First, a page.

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MOL clarifies the environmental impact of upcoming hydrocarbon exploration

Hungarian MOL plans to carry out gas exploration in Őriszentpéter, located in the protected natural area of Őrség, Western Hungary, which sparked heated debates in the past weeks due to concerns over the project’s environmental impact and noise pollution. MOL said it complies with all requirements but suspended the permitting process, promising to consult with residents.

In 2017, MOL won a public tender to carry out exploration for hydrocarbons in the Natura 2000 area of Őrség under strict conditions. The investment is still in a preparatory phase and MOL said that they have halted the permitting process to consult with residents as well after the National Park and the Municipality.

MOL clarified in a press statement that contrary to inaccurate interpretations that aired in the past weeks, they are looking for natural gas in the area, not oil. The company emphasised that in Hungary every second household is heated with natural gas and MOL provides 50 per cent of the population’s gas consumption.

MOL underlined that they comply with all legal and Natura 2000 requirements and promised to take precautions to reduce the noise during the construction phase. As the gas is transported through underground pipelines, after the expected 1-month construction work, residents won’t experience any disturbing noise or truck traffic in the area, reads the press release.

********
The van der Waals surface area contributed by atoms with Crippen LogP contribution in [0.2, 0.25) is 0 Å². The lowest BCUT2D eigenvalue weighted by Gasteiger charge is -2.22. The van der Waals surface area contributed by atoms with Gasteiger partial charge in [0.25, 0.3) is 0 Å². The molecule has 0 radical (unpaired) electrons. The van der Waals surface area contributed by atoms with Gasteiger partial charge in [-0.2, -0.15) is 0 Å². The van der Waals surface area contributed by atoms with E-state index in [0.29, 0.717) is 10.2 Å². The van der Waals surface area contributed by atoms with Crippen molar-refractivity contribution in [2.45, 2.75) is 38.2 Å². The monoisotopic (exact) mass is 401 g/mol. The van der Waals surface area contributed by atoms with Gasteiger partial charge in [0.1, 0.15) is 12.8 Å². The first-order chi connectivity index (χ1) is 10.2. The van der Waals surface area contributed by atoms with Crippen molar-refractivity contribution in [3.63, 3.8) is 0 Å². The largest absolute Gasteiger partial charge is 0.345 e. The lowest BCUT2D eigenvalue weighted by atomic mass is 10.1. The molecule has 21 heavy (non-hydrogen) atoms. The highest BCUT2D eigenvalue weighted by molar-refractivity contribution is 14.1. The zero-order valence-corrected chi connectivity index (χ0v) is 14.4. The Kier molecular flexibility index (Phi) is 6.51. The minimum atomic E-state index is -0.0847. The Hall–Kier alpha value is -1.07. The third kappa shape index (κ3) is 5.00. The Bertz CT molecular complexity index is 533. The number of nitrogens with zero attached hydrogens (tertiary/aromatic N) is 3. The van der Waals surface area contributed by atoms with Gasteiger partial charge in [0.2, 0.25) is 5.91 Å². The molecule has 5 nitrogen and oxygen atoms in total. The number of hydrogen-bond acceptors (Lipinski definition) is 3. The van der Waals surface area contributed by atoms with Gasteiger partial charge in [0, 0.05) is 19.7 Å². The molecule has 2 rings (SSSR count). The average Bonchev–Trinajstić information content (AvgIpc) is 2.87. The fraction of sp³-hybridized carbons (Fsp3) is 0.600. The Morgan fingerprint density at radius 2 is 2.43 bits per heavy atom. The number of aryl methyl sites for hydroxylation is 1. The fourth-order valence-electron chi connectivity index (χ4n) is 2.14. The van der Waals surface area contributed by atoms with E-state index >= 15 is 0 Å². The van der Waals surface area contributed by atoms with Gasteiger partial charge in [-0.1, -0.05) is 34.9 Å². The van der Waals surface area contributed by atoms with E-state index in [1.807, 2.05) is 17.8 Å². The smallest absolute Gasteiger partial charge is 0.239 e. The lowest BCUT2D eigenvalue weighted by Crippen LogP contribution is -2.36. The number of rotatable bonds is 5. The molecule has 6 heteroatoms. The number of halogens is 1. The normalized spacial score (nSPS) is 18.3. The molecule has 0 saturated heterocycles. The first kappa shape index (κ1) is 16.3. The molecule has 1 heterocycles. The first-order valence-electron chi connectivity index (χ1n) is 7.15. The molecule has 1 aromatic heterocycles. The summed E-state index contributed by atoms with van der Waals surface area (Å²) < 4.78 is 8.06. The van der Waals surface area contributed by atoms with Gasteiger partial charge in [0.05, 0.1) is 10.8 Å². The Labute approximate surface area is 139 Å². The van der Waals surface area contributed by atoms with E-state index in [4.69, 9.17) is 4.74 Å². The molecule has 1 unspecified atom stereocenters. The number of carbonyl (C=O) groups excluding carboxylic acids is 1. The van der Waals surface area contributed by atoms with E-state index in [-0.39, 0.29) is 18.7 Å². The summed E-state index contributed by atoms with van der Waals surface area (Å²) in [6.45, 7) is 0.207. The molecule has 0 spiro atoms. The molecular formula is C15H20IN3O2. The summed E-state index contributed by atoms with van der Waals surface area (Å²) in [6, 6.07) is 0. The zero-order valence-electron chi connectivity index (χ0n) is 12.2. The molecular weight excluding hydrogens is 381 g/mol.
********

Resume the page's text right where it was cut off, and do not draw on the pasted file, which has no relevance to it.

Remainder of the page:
“MOL is working for Hungary’s energy supply and a more sustainable future at the same time,” said Zsombor Marton, Director of Exploration and Production at MOL Hungary.

He pointed out that MOL is committed to becoming a carbon-neutral company by 2050, and spending more than half of its revenue from exploration and production on sustainability projects.

Mr Zsombor underlined that sustainability is also a key element of MOL’s updated strategy. The group plans to invest one billion US dollars in new, low-carbon and sustainable businesses in the next five years to become a key player in Central and Eastern Europe’s circular economy. This shift will be financed by revenues from traditional businesses.

“We plan to shift towards a circular economy and we will finance this process from the traditional businesses […]. We have ambitious goals and we want to set an example for other industry players as well,” said Mr Marton.

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